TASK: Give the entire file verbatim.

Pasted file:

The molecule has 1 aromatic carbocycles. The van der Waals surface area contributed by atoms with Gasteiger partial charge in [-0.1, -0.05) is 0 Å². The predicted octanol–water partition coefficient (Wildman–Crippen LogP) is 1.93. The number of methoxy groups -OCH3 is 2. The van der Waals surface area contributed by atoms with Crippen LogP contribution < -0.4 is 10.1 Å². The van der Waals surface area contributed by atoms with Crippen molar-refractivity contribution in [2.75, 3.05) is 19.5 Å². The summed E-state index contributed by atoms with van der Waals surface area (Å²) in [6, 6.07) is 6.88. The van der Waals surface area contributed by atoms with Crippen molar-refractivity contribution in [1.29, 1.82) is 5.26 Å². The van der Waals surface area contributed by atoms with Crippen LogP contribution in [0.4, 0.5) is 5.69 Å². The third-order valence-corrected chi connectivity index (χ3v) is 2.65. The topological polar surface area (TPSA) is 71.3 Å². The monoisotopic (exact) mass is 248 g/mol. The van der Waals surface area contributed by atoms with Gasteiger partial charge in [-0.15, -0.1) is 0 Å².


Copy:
The molecule has 1 aromatic carbocycles. The van der Waals surface area contributed by atoms with Gasteiger partial charge in [-0.1, -0.05) is 0 Å². The predicted octanol–water partition coefficient (Wildman–Crippen LogP) is 1.93. The number of methoxy groups -OCH3 is 2. The van der Waals surface area contributed by atoms with Crippen LogP contribution < -0.4 is 10.1 Å². The van der Waals surface area contributed by atoms with Crippen molar-refractivity contribution in [2.75, 3.05) is 19.5 Å². The summed E-state index contributed by atoms with van der Waals surface area (Å²) in [6, 6.07) is 6.88. The van der Waals surface area contributed by atoms with Crippen molar-refractivity contribution in [1.29, 1.82) is 5.26 Å². The van der Waals surface area contributed by atoms with Crippen LogP contribution in [0.4, 0.5) is 5.69 Å². The third-order valence-corrected chi connectivity index (χ3v) is 2.65. The topological polar surface area (TPSA) is 71.3 Å². The monoisotopic (exact) mass is 248 g/mol. The van der Waals surface area contributed by atoms with Gasteiger partial charge in [-0.15, -0.1) is 0 Å².